There are lifeguards, lifejackets are required, and there are no platforms for jumping. While you could definitely argue that these are all good things, these factors do make the Santa Barbara cenotes less adventurous.

WOTW Tip: to get from one cenote to the other you can choose to rent a bike (for an additional fee).

8. Cenote Unpee Tunbeen Kiin Tiia Te’ech

Cave cenote in Homun
  • Cenote type: cave cenotes.
  • Entrance fee: 50 MXP ($X US).

Besides for having a really cool name, Cenote Unpee Tunbeen Kiin Tiia Te’ech is also one of the most obscure cenotes near Merida. You can be sure that very few other people in the world have plunged into the dark water inside this cave cenote.

You can jump to minute 9:25 in our Homun cenotes video to check out what Cenote Unpee Tunbeen Kiin Tiia Te’ech was like

Be prepared to get down on your hands and knees to reach the small, dark, and somewhat ominous pool. The water is much darker than in other cenotes, and I have to say that it was a bit freaky wondering what could be lurking in the depths below. Hopefully nothing more than some Mayan remains!

  • Location: you will have to ask the moto-taxi driver to come here. It doesn’t show up on Google Maps.

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The Best Cuzama Cenotes Worth Exploring

Right next to Homun is the little village of Cuzama. Like its neighbor, Cuzama is also part of the ring of cenotes, and you could spend an entire day exploring the endless number of beautiful sinkholes.

You can also find moto-taxis to take you around the cenotes in Cuzama.

9. Cenote Bolochohool

Image source: Canva
  • Cenote type: cave cenote.
  • Entrance fee: 50 MXP ($2.50 US).

Its deep blue color sets Cenote Bolochohool apart from many others on this list. As you enter this enormous cavern you will discover the azure water being illuminated by a small opening in the surface. When the sun is high you can witness the perfect beam of light entering the cenote to create a beautiful act of nature.

Note that Cenote Bolochohool is a long walk from the parking lot.

10. Cenote Chunkuy

  • Cenote type: cave cenote.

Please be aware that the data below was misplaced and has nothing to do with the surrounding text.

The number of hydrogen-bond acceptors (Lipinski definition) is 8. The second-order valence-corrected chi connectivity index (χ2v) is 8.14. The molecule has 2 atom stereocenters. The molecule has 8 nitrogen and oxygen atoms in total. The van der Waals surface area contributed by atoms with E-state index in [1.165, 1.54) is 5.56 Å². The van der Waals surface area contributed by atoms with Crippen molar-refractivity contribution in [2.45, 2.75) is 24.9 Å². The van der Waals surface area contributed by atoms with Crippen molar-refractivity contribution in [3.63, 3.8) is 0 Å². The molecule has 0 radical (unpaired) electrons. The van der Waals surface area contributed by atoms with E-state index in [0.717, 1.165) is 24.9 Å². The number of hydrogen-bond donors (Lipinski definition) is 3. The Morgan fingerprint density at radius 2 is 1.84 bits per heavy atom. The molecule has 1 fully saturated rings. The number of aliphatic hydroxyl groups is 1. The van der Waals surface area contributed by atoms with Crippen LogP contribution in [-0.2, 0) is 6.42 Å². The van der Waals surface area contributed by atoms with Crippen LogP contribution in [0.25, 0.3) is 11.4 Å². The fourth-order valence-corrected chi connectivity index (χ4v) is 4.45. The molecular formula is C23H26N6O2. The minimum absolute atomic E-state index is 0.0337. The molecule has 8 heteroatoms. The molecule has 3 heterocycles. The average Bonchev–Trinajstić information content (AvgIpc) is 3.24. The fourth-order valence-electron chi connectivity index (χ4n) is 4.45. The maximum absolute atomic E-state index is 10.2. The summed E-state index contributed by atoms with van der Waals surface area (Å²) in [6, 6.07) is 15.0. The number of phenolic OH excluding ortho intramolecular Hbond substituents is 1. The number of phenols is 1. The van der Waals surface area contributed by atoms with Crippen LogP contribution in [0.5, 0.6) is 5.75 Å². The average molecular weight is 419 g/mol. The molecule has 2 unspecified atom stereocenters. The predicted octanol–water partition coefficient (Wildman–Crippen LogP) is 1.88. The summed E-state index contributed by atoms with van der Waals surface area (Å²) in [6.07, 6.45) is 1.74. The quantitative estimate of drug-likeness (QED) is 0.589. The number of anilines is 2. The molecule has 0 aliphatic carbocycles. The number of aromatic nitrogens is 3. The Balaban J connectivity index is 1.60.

• Entrance fee: 60 MXP ($3.00 US).

Chunkuy is one of the most popular of the Cuzama cenotes. The crystal clear waters are very inviting, and there are plenty of shallow areas where you can just relax or splash around with any little ones in your family. While it might not be the most epic cave cenote on the list, it is a good option for anyone who prefers a shallow pool to splash around in.

11. Cenote Mani-Chan & Cenote Catalina

Merida Cenotes
Image source: Canva
  • Cenote type: cave & semi-open cenote.
  • Entrance fee: 100 MXP ($5.00 US); includes entrance to two cenotes.

That’s right people, we have some two-for-one action happening at number 11 on this list of Merida Cenotes. The first – Mani-Chan – is another beautiful cave cenote to check out while visiting the ring of cenotes. The pool is on the smaller side, but what it lacks in size it definitely makes up for with its translucent blue water.

Cenote Catalina is larger and generally better for swimming and hanging around. This is also because the water is much warmer than in Mani-Chan. Both of these cenotes together are perfect for anyone looking for less-discovered cenotes that are very well maintained and managed by a caring family.

Other Cenotes Near Merida To Visit

Don’t worry if the remote cenotes in Cuzama and Homun are not really what you are looking for. There are plenty of other cenotes near Merida that are easier to reach and more developed. Here are the best cenotes not located around the famous ‘ring of cenotes.’

12. Cenote Hacienda Mucuyche

Merida Hacienda Cenote
Image source: Canva
  • Cenote type: open-sky & cave.
  • Entrance fee: 590 MXP for adults ($30 US), 350 MXP for children ($17.50 US)

Cenote Hacienda Mucuyche is more than a cenoteit’s a freaking experience. If you don’t believe me, then you must not have read the entrance fee for this popular Merida cenote!